Like any joke, politics is a matter of timing. And so the new Bill by the Tory Government restricting our fundamental right to protest suggests that widespread protest is needed now more than ever. It’s a well-timed joke, except no one’s laughing.
The Police, Crime, Sentencing and Courts Bill contains a lot. The 296-page Bill, which passed its second reading in the House of Commons on Tuesday evening, would bring in new laws covering sentencing, the courts, and the entire criminal justice system. However, crammed into this legislative tome are new restrictions which would further shackle our right to assembly and increase the powers of the police to disrupt peaceful demonstrations. (Labour opposed the Bill, but only after considerable public pressure, which begs the question: why weren’t they against the legislation from the beginning?) If passed, police would be granted power to disturb any protest which may cause “serious unease, alarm or distress”, “serious annoyance” or “inconvenience”. Priti Patel, the Home Secretary, would have the power to define what constitutes such a label in the future. Parliamentary debate is not the time or place, it seems, to go over small details like these.
The vagueness of these terms is worrying, particularly when it relates to police powers to detain. As we’ve seen in just the past few days, with the violent breakup of the Sarah Everard vigil at Clapham Common, the propensity of the police is to respond to peaceful demonstrations with violence. In many ways, the language of the police is the language of violence. Any legislation that emboldens these violent predispositions should serve as a terrifying alarm bell. The disturbing images of the past week may grow more and more commonplace. That the Bill’s being rushed through Parliament this fast in the middle of a pandemic is alarming enough. For Labour MP Zarah Sultana, the Bill represents a “descent into authoritarianism”.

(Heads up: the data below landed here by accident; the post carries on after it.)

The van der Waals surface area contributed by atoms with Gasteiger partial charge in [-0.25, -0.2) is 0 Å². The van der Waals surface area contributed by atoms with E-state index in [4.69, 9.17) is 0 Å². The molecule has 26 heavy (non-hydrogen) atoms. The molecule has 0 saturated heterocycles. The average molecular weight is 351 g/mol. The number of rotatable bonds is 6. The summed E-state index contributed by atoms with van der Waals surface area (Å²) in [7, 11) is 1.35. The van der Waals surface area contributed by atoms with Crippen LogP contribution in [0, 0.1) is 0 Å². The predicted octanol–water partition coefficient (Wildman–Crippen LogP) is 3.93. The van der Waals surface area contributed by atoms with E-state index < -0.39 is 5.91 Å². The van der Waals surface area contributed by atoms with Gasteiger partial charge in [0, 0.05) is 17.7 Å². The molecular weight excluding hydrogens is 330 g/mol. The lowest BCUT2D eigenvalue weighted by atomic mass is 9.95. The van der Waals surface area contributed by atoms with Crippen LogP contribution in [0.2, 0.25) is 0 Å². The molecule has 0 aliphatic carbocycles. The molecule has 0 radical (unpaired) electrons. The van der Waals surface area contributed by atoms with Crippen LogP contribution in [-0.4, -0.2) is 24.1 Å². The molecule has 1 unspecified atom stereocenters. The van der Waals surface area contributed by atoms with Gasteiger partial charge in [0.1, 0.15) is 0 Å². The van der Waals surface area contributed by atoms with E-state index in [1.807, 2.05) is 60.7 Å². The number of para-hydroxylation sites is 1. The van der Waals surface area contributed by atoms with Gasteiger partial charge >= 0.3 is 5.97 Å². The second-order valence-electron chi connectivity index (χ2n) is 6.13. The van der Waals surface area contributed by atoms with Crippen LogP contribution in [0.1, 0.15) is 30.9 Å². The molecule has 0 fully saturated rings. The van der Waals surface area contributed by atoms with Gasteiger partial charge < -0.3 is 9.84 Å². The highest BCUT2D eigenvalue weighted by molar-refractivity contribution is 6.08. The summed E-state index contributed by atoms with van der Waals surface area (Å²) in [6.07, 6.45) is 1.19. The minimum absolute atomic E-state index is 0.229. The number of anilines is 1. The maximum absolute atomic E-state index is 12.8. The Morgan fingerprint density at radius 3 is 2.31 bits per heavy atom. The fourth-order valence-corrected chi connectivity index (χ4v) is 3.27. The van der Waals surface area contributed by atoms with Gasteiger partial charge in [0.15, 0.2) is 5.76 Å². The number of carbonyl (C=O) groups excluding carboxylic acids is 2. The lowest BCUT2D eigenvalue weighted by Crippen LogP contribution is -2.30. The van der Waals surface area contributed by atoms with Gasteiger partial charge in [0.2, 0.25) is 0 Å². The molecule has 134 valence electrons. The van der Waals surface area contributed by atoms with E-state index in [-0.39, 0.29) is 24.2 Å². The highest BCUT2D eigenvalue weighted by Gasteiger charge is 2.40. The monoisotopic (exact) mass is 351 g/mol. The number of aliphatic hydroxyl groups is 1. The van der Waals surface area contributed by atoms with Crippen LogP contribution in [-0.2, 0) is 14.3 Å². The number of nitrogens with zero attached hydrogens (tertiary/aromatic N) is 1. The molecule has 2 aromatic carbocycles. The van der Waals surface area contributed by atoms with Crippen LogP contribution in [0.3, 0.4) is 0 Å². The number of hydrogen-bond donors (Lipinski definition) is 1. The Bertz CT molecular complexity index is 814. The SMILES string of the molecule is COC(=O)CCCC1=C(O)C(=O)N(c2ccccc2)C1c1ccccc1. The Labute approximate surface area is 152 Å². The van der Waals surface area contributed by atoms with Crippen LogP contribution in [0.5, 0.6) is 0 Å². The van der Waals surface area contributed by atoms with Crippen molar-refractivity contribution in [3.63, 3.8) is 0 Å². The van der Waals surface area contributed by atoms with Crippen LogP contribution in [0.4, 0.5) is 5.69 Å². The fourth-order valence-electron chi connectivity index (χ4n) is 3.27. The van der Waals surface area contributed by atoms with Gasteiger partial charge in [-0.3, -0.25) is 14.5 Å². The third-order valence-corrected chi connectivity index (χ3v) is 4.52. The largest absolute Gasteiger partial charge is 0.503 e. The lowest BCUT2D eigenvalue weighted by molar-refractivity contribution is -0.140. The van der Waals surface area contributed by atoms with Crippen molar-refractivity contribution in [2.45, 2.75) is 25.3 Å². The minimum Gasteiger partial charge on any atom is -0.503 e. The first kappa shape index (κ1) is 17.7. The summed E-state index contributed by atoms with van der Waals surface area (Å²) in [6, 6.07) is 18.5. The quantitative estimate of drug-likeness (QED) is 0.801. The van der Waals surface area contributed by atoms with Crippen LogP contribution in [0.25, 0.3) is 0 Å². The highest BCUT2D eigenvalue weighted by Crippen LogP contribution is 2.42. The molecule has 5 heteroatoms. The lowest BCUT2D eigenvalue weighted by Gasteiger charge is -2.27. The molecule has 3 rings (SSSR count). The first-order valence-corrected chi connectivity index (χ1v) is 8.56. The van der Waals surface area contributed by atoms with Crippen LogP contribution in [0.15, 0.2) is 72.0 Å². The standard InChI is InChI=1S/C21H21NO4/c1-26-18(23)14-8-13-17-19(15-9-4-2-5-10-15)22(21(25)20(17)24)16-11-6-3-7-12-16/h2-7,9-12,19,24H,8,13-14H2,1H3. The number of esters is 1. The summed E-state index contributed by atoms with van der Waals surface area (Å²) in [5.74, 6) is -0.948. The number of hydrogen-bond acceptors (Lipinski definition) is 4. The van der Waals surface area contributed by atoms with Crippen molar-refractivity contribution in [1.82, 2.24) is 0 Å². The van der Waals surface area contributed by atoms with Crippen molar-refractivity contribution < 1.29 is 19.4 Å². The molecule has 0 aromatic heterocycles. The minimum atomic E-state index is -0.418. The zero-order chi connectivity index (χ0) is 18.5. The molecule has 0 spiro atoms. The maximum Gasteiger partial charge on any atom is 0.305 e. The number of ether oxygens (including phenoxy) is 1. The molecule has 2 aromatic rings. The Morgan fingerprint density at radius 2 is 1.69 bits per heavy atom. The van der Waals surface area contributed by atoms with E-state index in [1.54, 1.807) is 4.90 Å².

There are many other dangerous items in the legislation. The police would now have renewed powers to disrupt ‘static protests’, and it would be easier for police to convict protestors for ignoring conditions put on protests by the police themselves, such as noise or time limits. Demonstrations around Parliament would be restricted, as these new rules would apply to demonstrations held by just a single person. (Don’t believe anyone when they say individuals can’t make a difference. The Government certainly thinks they can.) The maximum sentence for damage to memorials would be increased to ten years, a sentence more severe than many get for sexual assault. In addition, as well as sweeping curbs to our right to protest, the Bill also contains measures to further criminalise Gypsy, Roma and Traveller communities, putting perhaps the most vulnerable in society in an even more precarious position.